The personalized skin of Wear OS, called MiUI for Watch, has been designed to enable stripped-down versions of Xiaomi apps, like Mi Home, Tasks and Maps. However, it’s not clear whether the watch will support current Wear OS apps when it lands or be paired with the Xiaomi Mi app.

We already know that the Firstbeat (recently acquired by Garmin) has been called upon to license its technology for VO2 Max and heart rate analytics during sport. It’s the same algorithms that Garmin uses – and takes advantage of the Mi Watch’s heart rate sensor and GPS chip.

Check out our first impressions of the Xiaomi Mi Watch ahead of launch.

Xiaomi Mi Watch Color/Revolve

ETA outside China: 2020

Xiaomi Mi Watch Color

(Image: Xiaomi)

Not just a color version of its Apple Watch rip off – the Xiaomi Mi Watch Color is a totally different beast.

Boasting a 1.39-inch round AMOLED display with an eye-searing 454×454 resolution – it’s a serious piece of kit.

It’s already been out in Xiaomi’s native China, but word from XDA Developers is that the company is plotting a new name for the global release – the Mi Watch Resolve.

There’s heart rate sensor, NTC and supports tracking for 10 sports. There’s 5ATM water resistance, and Firstbeat has leant its support to handle VO2 Max metrics from exercise.

It uses a custom OS not the MIUI operating system, which is based on Wear OS. That means less chance of usable third party apps, but you are getting a 14 day battery life.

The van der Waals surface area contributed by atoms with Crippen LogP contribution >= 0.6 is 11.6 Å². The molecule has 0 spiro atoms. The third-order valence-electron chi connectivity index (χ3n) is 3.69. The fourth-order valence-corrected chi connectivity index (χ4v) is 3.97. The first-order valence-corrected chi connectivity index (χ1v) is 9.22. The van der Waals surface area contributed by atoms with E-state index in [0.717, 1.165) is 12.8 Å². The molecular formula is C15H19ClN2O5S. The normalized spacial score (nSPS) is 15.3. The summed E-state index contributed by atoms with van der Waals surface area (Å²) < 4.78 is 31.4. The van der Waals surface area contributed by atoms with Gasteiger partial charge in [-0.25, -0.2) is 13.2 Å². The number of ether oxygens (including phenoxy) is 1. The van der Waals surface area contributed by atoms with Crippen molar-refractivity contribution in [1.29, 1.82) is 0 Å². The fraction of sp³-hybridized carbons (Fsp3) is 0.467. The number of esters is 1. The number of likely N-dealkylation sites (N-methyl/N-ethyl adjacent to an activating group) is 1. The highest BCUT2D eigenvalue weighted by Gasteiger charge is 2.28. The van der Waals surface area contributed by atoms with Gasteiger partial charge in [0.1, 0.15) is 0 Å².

The Xiaomi Mi Watch Color is set to cost $198 – but its wider release outside of China is still a mystery.

Timex Metropolitan R

ETA: TBC

Upcoming smartwatches 2020: Exciting devices still to be released

Image: Timex

Timex has teamed up with Amazfit for a new range of full-screen smartwatches, and the Timex Metropolitan R looks the pick of the bunch so far.

We’ve not got hands on with the device yet, but from what we can tell it’s a rebadged (or very close to it) Amazfit GTR with a dose of extra style on top. And that’s absolutely fine.

We rated the Amazfit GTR in our review, and there’s a lot to like about the company’s smartwatches. Giving it a makeover, with a gunmetal finish and leather/silicone combo strap is a more than welcome upgrade.

It comes with a 42mm case, so it’s pretty slim on the wrist, and you get 12 days of battery life. There’s GPS, heart rate and Amazfit’s health tracking is pretty good, and it comes in a package that costs $179.99.

We’ll need to put it through our full review before we can give it the same vote of confidence here as the GTR.

Withings ScanWatch

ETA: Delayed

Withings ScanWatch

(Image: Wareable)

The Withings ScanWatch is a stylish looking hybrid smartwatch with serious med-tech power – and it’s able to both take ECG readings and detect medical conditions such as sleep apnea and heart arrhythmia.

There are 38mm and 42mm versions and it boasts a 30 day battery life.

On the dial is a small PMOLED screen that displays information including heart rate, steps, notifications and instructions on taking ECG readings.

Withings isn’t holding back on fitness tracking either. There’s 24/7 heart rate and step counting and it can track 30 sports. There’s no built-in GPS but it will pair to a smartphone to do the job.

The Withings Health Mate app will show you a sleep score based on your night time heart rate, restfulness and sleep stages – and it boasts a Smart Alarm to wake you up in light parts of your sleep cycle.

There is a problem. Withings says its waiting for FDA approval of the sleep apnea features before a Q2 launch – but the company is still waiting for approval on its Move ECG watch that was announced in March 2019. So Withings either has a strong idea that approval is coming, or the ScanWatch could suffer the same fate.